Spanish Regulator Directs Worldcoin to Cease Collection of Personal Data


The Spanish data protection agency, AEPD, has directed Worldcoin to suspend the acquisition of personal data in the nation via scans and to desist from using any already collected data. The preventive move was revealed on Wednesday following several concerns about Worldcoin since last summer. Concerns include the sufficiency of information supplied by the project about data processing, the collection of data from minors, and the lack of a method for withdrawing consent. Worldcoin was given 72 hours to demonstrate compliance with the ruling.

Worldcoin Crackdown in Spain

Spain has taken steps to ban Worldcoin for three months, causing another setback for Sam Altman’s crypto project, which has sparked controversy in several nations. Since its launch, it has attracted attention for acquiring consumers’ personal information via an eyeball-scanning gadget known as an “orb.” As artificial intelligence progresses, the project intends to create a proof-of-personhood mechanism to distinguish humans from machines. However, regulators and privacy groups throughout the world have voiced serious concerns about the project’s lack of openness to data-gathering practices.

According to AEPD director Mar España Martí, Spain is the first European nation to take action against Worldcoin, spurred by concerns over the company’s data harvesting of minors. Commenting on the development, she said,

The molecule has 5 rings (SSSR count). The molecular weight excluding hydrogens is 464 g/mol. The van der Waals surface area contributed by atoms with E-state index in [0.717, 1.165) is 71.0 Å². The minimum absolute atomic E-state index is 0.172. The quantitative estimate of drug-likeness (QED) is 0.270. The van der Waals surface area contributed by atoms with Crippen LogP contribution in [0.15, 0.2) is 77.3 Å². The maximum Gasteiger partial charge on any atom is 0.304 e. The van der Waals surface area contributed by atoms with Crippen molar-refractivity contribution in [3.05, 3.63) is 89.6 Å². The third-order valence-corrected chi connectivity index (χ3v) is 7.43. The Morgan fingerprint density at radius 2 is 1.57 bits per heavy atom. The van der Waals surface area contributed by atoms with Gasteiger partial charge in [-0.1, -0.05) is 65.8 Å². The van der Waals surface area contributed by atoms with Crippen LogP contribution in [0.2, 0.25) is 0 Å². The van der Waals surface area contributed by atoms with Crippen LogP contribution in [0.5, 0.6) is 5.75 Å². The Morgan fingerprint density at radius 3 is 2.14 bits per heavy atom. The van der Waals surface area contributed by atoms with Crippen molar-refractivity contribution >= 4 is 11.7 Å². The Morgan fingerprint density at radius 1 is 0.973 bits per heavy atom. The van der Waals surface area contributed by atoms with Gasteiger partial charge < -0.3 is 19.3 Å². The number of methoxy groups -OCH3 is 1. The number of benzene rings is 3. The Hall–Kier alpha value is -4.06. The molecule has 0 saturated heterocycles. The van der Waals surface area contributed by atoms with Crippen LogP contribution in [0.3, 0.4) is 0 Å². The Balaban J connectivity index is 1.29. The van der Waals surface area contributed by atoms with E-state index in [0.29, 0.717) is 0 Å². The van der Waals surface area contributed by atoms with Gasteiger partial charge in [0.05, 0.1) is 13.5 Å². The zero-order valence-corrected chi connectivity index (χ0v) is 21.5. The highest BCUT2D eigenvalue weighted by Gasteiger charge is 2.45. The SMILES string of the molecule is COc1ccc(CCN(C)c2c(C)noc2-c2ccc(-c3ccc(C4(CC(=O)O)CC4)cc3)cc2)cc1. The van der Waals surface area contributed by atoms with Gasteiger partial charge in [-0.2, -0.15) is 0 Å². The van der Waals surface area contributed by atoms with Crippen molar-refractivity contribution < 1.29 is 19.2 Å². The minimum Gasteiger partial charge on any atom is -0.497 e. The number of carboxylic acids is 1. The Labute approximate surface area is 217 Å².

“What we have done is raise the alarm in Europe. But this is an issue that affects . . . citizens in all the countries of the European Union. That means there has to be coordinated action.”

The General Data Protection Regulation (GDPR) governs the processing of personal data of persons in the European Union, requiring companies that manage data such as names, contact information, biometrics, and other identifiers to have a legitimate legal basis for their operations. Violations of these standards may result in fines of up to 4% of annual global revenue.


The Worldcoin idea is also being scrutinized in Hong Kong. The Privacy Commissioner’s Office allegedly conducted investigations at six locations around the city, including Yau Ma Tei, Kwun Tong, Wan Chai, Cyberport, Central, and Causeway Bay, all of which are related to the project.

The probe is claimed to be focused on suspected violations of the Personal Data (Privacy) Ordinance, which have raised concerns about the organization’s management of sensitive personal data.

Elon Musk sued OpenAI, CEO Sam Altman, and President Greg Brockman for allegedly breaking the initial contract. Tesla’s CEO and the CEO of X (previously Twitter) alleged that the firm departed from its purpose of building ethical AI and had become too influenced by its principal backer, Microsoft Corp. In response, OpenAI said Musk’s actions were motivated by his failed attempts to merge the business with Tesla Inc.

Author: Simeon

Simeon is a seasoned crypto writer with a passion for exploring the fascinating world of blockchain and digital currencies. With a background in finance and technology, Simeon brings a unique perspective to his writing, delving into the complexities of decentralized finance, cryptocurrency trading, and emerging blockchain projects.

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